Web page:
Has ESPN Bit Off More Than It Can Chew?


Staff member
Can ESPN keep shelling out millions for rights to broadcast big sporting events after major defections from cable and satellite providers?

Is the sport giant reeling as its subscriber base shrinks and how will this affect BYU, the Pac-12, Big 12 and other sports franchises who count on cable coin?

It's a real issue, as documented by numerous news outlets, including the Wall Street Journal. ESPN’s income is shrinking while its obligations have never cost more...

The ESPN bubble, some say, is about to burst. It has promised billions to the NBA, college sports, the NFL and other sports leagues. This has allowed athletes huge salaries, teams historic profits and conferences bragging rights over big deals — all based on money yet to be collected by rights buyer ESPN. And the revenue is not coming in at the rate estimated when all those huge contracts were announced with glee.

Industry experts say ESPN must cut $400 million in 24 months after it lost seven million subscribers over the past four years. The sports giant could lose two to three million more subscribers in the next year as viewers are cancelling their bundled packages with cable and satellite companies. ESPN must ante up about $6 billion a year for rights it bought with revenue that’s declining.
Read More: Dick Harmon: Cable TV 'cord-cutting' about to spell major trouble for ESPN? | Deseret News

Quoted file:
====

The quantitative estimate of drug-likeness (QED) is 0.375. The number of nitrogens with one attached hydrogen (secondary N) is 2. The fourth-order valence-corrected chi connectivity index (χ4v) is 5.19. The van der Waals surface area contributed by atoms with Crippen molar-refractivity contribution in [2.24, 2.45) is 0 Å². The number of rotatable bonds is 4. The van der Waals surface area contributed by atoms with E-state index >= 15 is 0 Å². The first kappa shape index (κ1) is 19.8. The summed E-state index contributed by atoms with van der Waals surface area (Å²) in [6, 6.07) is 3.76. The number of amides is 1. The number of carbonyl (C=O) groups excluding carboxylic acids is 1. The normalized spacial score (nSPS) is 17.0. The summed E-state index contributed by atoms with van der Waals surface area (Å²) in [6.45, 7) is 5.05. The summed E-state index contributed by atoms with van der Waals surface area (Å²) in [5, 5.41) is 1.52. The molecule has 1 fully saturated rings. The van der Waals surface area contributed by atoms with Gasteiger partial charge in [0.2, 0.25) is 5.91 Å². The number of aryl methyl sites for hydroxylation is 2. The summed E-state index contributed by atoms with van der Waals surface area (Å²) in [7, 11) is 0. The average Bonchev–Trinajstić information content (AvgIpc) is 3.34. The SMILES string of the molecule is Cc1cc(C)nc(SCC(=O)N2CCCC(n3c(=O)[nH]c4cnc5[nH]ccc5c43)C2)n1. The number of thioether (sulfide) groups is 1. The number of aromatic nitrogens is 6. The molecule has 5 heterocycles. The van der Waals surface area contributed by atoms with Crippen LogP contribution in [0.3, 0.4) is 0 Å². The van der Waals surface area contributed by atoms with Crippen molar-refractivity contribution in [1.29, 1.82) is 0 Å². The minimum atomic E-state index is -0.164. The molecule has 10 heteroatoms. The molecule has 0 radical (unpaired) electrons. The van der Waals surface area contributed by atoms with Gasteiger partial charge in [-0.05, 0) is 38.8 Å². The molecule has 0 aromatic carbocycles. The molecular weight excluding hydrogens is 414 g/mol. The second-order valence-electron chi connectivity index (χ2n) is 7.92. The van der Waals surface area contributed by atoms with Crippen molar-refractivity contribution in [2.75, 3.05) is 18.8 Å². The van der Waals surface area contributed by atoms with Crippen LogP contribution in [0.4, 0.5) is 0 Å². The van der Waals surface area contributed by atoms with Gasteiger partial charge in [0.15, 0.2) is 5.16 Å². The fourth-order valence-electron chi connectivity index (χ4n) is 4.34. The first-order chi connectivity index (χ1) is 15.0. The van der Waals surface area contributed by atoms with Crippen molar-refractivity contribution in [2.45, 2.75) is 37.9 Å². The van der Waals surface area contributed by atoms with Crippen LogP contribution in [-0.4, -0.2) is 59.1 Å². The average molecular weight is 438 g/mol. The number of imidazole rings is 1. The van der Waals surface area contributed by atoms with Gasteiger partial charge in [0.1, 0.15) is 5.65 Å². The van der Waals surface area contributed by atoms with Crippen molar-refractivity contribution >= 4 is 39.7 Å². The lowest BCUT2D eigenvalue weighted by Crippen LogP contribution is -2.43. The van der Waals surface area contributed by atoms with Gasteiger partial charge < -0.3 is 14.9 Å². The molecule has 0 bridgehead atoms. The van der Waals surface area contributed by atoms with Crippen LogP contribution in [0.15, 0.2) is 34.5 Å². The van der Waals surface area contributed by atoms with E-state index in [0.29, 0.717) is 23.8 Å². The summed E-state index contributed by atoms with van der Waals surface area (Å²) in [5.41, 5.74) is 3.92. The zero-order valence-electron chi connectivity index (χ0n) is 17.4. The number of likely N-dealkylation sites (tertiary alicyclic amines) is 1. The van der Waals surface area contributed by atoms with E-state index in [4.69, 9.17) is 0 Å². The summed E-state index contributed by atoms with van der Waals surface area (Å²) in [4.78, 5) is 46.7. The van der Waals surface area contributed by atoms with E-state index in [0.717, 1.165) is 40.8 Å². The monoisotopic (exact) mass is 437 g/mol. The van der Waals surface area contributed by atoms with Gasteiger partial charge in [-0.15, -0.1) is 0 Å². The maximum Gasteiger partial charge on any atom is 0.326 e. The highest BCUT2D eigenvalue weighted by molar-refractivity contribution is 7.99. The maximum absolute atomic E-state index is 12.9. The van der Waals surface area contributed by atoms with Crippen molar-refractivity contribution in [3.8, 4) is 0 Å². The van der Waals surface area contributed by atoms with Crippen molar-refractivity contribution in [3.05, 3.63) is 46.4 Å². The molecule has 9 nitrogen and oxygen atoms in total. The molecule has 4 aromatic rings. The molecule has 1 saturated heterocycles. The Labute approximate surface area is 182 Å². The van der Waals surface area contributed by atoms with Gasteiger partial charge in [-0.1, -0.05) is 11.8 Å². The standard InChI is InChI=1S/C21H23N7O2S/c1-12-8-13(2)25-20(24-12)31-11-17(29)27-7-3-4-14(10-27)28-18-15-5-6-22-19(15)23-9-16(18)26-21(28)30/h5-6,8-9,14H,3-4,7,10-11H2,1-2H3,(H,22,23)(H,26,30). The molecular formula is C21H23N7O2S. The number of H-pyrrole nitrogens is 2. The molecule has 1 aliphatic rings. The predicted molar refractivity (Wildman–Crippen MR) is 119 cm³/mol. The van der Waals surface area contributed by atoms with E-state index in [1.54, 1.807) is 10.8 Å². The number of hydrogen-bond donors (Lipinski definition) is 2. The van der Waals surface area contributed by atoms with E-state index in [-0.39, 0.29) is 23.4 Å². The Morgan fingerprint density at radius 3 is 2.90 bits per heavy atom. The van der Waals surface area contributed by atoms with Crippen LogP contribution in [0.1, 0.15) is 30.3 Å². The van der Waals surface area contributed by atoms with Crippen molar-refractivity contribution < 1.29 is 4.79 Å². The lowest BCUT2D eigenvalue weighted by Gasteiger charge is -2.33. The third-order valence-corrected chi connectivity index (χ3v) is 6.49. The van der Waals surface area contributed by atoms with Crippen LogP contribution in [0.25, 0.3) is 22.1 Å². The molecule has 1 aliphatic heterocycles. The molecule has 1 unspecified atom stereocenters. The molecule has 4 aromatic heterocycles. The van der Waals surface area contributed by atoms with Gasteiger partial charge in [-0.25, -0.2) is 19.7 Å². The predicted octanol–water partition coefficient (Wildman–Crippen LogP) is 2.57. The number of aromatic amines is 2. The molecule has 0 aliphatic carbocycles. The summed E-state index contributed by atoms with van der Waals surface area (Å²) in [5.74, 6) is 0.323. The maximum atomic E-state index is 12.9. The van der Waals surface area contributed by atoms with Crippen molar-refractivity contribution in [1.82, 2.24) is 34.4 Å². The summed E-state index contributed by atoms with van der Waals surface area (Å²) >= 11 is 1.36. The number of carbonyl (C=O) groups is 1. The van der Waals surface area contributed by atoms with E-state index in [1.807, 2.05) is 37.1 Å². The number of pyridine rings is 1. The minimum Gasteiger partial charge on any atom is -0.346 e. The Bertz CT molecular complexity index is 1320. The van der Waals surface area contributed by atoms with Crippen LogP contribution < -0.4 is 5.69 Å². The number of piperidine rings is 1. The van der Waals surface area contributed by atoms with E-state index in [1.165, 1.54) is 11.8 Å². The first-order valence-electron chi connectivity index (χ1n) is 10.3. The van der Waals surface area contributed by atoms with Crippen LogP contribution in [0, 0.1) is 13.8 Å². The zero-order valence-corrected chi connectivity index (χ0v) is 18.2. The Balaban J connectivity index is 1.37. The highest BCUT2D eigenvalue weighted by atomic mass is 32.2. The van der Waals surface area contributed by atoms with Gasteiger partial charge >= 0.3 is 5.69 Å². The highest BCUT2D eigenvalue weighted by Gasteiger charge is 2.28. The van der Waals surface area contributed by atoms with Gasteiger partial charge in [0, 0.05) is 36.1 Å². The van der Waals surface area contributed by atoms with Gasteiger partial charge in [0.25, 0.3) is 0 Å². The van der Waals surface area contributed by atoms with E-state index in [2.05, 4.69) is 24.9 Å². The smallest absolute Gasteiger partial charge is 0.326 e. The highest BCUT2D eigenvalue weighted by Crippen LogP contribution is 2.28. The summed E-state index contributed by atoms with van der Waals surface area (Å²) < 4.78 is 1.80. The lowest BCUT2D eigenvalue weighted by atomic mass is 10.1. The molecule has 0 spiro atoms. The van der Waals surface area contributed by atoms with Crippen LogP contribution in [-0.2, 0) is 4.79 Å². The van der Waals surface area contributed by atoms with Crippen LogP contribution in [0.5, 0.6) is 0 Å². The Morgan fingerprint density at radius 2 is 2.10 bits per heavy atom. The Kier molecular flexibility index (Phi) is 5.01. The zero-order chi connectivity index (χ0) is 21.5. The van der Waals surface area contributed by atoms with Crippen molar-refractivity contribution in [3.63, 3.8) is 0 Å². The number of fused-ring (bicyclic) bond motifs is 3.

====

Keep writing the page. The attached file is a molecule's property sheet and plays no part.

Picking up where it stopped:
Us OTA TV fans could see this coming. People only have so much disposable income, and pay TV networks like ESPN can't expect people to continue to spend more and more of that income on them. We've had the "Dot Com" bubble, a housing bubble, and now it seems a sports bubble. Over inflated prices for people throwing, kicking, batting, and bouncing balls around. ESPN of course has been riding on the backs of non-sports fans by collecting money from the "bundle", but the bundle is starting to fall apart. Can ESPN survive as that happens?


Moderator, , Webmaster of Cache Free TV
Staff member
ESPN has brought this upon itself. Their evil plan to offer large payments and deny other networks rights to sporting events has caused bidding wars with other networks and boosted prices to ridiculous levels.


Seems they may have a couple of options left.

1. Start a stand alone service like HBO did.

2. Put their product over the air and hope advertisers pony up to pay ESPN's bills.

Either way, it looks like their glory days are behind them.


I think they'll be just fine. Because they locked up coverage of so many events, people who want to see certain games, like the College Football Playoff, will still have to tune in to ESPN. And even with people dropping satellite and cable bundles, ESPN has gotten in with alternative forms of streaming, like Playstation Vue.

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